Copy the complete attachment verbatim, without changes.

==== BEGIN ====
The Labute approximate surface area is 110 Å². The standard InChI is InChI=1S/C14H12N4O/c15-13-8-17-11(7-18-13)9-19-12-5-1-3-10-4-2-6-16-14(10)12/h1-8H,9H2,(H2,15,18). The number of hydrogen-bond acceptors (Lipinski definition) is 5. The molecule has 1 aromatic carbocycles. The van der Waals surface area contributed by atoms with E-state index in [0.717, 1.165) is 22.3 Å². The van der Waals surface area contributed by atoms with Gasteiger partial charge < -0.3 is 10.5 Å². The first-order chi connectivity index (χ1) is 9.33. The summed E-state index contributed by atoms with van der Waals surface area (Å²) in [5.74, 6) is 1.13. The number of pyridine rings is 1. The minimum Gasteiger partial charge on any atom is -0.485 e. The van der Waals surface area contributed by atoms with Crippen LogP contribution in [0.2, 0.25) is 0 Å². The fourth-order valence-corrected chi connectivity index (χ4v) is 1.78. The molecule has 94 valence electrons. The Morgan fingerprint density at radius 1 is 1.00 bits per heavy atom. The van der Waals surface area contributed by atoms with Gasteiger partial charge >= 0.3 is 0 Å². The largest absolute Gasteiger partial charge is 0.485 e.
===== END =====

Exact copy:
The Labute approximate surface area is 110 Å². The standard InChI is InChI=1S/C14H12N4O/c15-13-8-17-11(7-18-13)9-19-12-5-1-3-10-4-2-6-16-14(10)12/h1-8H,9H2,(H2,15,18). The number of hydrogen-bond acceptors (Lipinski definition) is 5. The molecule has 1 aromatic carbocycles. The van der Waals surface area contributed by atoms with E-state index in [0.717, 1.165) is 22.3 Å². The van der Waals surface area contributed by atoms with Gasteiger partial charge < -0.3 is 10.5 Å². The first-order chi connectivity index (χ1) is 9.33. The summed E-state index contributed by atoms with van der Waals surface area (Å²) in [5.74, 6) is 1.13. The number of pyridine rings is 1. The minimum Gasteiger partial charge on any atom is -0.485 e. The van der Waals surface area contributed by atoms with Crippen LogP contribution in [0.2, 0.25) is 0 Å². The fourth-order valence-corrected chi connectivity index (χ4v) is 1.78. The molecule has 94 valence electrons. The Morgan fingerprint density at radius 1 is 1.00 bits per heavy atom. The van der Waals surface area contributed by atoms with Gasteiger partial charge >= 0.3 is 0 Å². The largest absolute Gasteiger partial charge is 0.485 e.